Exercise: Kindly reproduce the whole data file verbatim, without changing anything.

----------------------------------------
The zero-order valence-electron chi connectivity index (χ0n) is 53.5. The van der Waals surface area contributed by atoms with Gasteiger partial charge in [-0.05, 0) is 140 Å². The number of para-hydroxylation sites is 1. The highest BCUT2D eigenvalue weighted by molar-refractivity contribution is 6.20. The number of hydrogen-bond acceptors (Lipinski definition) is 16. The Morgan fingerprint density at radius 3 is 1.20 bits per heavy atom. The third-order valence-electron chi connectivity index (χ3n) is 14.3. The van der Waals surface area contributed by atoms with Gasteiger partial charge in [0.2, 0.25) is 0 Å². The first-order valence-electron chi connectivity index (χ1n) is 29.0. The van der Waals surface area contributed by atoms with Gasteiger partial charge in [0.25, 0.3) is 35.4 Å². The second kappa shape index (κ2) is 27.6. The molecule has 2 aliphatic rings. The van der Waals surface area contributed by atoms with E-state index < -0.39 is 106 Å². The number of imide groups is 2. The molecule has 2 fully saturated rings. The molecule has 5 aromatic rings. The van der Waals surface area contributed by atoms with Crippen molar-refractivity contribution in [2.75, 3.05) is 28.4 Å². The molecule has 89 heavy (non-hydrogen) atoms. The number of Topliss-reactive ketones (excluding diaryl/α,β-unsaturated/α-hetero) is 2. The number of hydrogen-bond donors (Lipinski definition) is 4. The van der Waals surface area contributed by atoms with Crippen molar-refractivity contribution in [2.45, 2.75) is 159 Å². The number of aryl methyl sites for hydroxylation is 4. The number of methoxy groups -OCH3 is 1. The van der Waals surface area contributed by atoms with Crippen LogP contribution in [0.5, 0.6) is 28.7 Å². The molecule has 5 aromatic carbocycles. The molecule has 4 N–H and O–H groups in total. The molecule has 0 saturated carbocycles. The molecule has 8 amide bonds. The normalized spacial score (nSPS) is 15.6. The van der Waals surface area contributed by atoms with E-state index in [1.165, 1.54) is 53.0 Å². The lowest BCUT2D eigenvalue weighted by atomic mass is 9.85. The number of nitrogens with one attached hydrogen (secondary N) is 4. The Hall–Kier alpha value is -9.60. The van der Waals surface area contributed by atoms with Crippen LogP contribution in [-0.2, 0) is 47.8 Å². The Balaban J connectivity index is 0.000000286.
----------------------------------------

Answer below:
The zero-order valence-electron chi connectivity index (χ0n) is 53.5. The van der Waals surface area contributed by atoms with Gasteiger partial charge in [-0.05, 0) is 140 Å². The number of para-hydroxylation sites is 1. The highest BCUT2D eigenvalue weighted by molar-refractivity contribution is 6.20. The number of hydrogen-bond acceptors (Lipinski definition) is 16. The Morgan fingerprint density at radius 3 is 1.20 bits per heavy atom. The third-order valence-electron chi connectivity index (χ3n) is 14.3. The van der Waals surface area contributed by atoms with Gasteiger partial charge in [0.2, 0.25) is 0 Å². The first-order valence-electron chi connectivity index (χ1n) is 29.0. The van der Waals surface area contributed by atoms with Gasteiger partial charge in [0.25, 0.3) is 35.4 Å². The second kappa shape index (κ2) is 27.6. The molecule has 2 aliphatic rings. The van der Waals surface area contributed by atoms with E-state index < -0.39 is 106 Å². The number of imide groups is 2. The molecule has 2 fully saturated rings. The molecule has 5 aromatic rings. The van der Waals surface area contributed by atoms with Crippen molar-refractivity contribution in [2.75, 3.05) is 28.4 Å². The molecule has 89 heavy (non-hydrogen) atoms. The number of Topliss-reactive ketones (excluding diaryl/α,β-unsaturated/α-hetero) is 2. The number of hydrogen-bond donors (Lipinski definition) is 4. The van der Waals surface area contributed by atoms with Crippen molar-refractivity contribution in [2.45, 2.75) is 159 Å². The number of aryl methyl sites for hydroxylation is 4. The number of methoxy groups -OCH3 is 1. The van der Waals surface area contributed by atoms with Crippen LogP contribution in [0.5, 0.6) is 28.7 Å². The molecule has 5 aromatic carbocycles. The molecule has 4 N–H and O–H groups in total. The molecule has 0 saturated carbocycles. The molecule has 8 amide bonds. The normalized spacial score (nSPS) is 15.6. The van der Waals surface area contributed by atoms with E-state index in [1.165, 1.54) is 53.0 Å². The lowest BCUT2D eigenvalue weighted by atomic mass is 9.85. The number of nitrogens with one attached hydrogen (secondary N) is 4. The Hall–Kier alpha value is -9.60. The van der Waals surface area contributed by atoms with Crippen LogP contribution in [-0.2, 0) is 47.8 Å². The Balaban J connectivity index is 0.000000286.